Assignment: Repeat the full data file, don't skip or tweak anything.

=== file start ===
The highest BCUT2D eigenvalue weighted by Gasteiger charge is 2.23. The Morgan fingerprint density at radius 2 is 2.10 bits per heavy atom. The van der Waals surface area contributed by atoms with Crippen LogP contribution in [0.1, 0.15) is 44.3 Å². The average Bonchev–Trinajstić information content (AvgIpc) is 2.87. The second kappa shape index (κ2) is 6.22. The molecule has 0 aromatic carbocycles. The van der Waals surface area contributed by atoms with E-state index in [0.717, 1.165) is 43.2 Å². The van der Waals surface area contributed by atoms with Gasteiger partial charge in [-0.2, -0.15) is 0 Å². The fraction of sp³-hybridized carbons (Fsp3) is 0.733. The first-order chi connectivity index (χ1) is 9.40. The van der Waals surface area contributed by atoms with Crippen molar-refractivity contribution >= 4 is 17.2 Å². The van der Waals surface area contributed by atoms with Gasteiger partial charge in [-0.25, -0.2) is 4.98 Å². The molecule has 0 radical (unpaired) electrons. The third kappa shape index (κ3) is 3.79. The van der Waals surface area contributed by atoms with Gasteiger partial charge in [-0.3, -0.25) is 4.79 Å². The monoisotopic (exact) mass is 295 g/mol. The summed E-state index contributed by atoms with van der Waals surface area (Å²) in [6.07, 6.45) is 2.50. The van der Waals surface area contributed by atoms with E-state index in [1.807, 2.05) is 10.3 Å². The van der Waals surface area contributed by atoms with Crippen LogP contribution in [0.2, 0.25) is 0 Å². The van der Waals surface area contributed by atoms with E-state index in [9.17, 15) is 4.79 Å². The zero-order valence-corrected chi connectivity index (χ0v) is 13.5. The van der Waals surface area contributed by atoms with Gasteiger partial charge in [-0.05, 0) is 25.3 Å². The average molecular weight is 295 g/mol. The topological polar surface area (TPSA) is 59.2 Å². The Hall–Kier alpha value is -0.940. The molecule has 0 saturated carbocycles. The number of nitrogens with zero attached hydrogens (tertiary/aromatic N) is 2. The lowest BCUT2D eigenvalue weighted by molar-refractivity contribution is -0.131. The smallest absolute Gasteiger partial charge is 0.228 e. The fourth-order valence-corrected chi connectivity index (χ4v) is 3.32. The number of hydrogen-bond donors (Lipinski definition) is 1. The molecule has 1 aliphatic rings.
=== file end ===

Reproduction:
The highest BCUT2D eigenvalue weighted by Gasteiger charge is 2.23. The Morgan fingerprint density at radius 2 is 2.10 bits per heavy atom. The van der Waals surface area contributed by atoms with Crippen LogP contribution in [0.1, 0.15) is 44.3 Å². The average Bonchev–Trinajstić information content (AvgIpc) is 2.87. The second kappa shape index (κ2) is 6.22. The molecule has 0 aromatic carbocycles. The van der Waals surface area contributed by atoms with E-state index in [0.717, 1.165) is 43.2 Å². The van der Waals surface area contributed by atoms with Gasteiger partial charge in [-0.2, -0.15) is 0 Å². The fraction of sp³-hybridized carbons (Fsp3) is 0.733. The first-order chi connectivity index (χ1) is 9.40. The van der Waals surface area contributed by atoms with Crippen molar-refractivity contribution >= 4 is 17.2 Å². The van der Waals surface area contributed by atoms with Gasteiger partial charge in [-0.25, -0.2) is 4.98 Å². The molecule has 0 radical (unpaired) electrons. The third kappa shape index (κ3) is 3.79. The van der Waals surface area contributed by atoms with Gasteiger partial charge in [-0.3, -0.25) is 4.79 Å². The monoisotopic (exact) mass is 295 g/mol. The summed E-state index contributed by atoms with van der Waals surface area (Å²) in [6.07, 6.45) is 2.50. The van der Waals surface area contributed by atoms with E-state index in [1.807, 2.05) is 10.3 Å². The van der Waals surface area contributed by atoms with Crippen LogP contribution in [0.2, 0.25) is 0 Å². The van der Waals surface area contributed by atoms with E-state index in [9.17, 15) is 4.79 Å². The zero-order valence-corrected chi connectivity index (χ0v) is 13.5. The van der Waals surface area contributed by atoms with Gasteiger partial charge in [-0.05, 0) is 25.3 Å². The average molecular weight is 295 g/mol. The topological polar surface area (TPSA) is 59.2 Å². The Hall–Kier alpha value is -0.940. The molecule has 0 saturated carbocycles. The number of nitrogens with zero attached hydrogens (tertiary/aromatic N) is 2. The lowest BCUT2D eigenvalue weighted by molar-refractivity contribution is -0.131. The smallest absolute Gasteiger partial charge is 0.228 e. The fourth-order valence-corrected chi connectivity index (χ4v) is 3.32. The number of hydrogen-bond donors (Lipinski definition) is 1. The molecule has 1 aliphatic rings.